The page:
It’s not that you look like Leona Hemsley or that your dog looks like Trouble, the Maltese who inherited millions from Helmsley.
Pets are considered “chattel” in the US; that is they are personal property. It is possible to plan for the care after the owner’s death, and many states have pet trust laws providing a means of enforcing the terms of the trust.
Pet trusts can be testamentary, stated in a will that takes effect after the testator’s death, or inter vivos by way of a stand-alone trust, created while the owner is still alive. A pet trust, whether by will or by trust, is an effective means of providing future care for one’s pets. A stand-alone pet trust gives the additional peace of mind that the pets will be cared for in case of the owner’s incapacity. It is possible to make a provision for care of pets in a durable power of attorney, but it is not really enforceable if the agent refuses to take the affirmative action that caring for a pet requires.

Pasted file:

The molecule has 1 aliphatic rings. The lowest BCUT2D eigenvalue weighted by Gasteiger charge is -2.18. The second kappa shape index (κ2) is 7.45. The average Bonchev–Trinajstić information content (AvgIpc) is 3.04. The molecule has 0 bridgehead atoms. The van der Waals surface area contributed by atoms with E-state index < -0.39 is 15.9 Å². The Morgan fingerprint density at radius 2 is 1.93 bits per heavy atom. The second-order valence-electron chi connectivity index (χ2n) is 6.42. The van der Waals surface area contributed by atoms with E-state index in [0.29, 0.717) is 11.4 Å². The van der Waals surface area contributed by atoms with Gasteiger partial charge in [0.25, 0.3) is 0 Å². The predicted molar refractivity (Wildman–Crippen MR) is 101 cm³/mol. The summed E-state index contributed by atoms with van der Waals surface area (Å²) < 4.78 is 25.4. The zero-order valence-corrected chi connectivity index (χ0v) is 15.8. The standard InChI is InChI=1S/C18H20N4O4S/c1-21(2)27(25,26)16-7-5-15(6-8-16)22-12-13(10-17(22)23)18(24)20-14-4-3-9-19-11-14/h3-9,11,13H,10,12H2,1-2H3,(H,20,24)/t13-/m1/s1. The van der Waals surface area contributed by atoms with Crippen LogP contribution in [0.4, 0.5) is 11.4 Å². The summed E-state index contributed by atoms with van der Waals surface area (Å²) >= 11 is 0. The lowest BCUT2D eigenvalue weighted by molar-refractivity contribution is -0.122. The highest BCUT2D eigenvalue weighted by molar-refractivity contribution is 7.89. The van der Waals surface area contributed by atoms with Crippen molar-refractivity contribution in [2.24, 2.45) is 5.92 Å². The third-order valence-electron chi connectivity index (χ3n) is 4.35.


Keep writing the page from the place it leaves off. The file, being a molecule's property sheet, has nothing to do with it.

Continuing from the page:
What exactly goes into a pet trust?
1. Amount of money set aside for care of the pets;
2. Designated person to serve as trustee to take the animals and to manage the trust assets;
3. Purposes for which the trust assets should be spent, such as food, toys, grooming and veterinary care;
4. How and when the trust terminates;
5. Disposition of any remaining funds after the death of the pets.
Some people are natural candidates for a pet trust, such as those who live alone or those who are concerned about what will happen to their pets should they die unexpectedly or become incapacitated.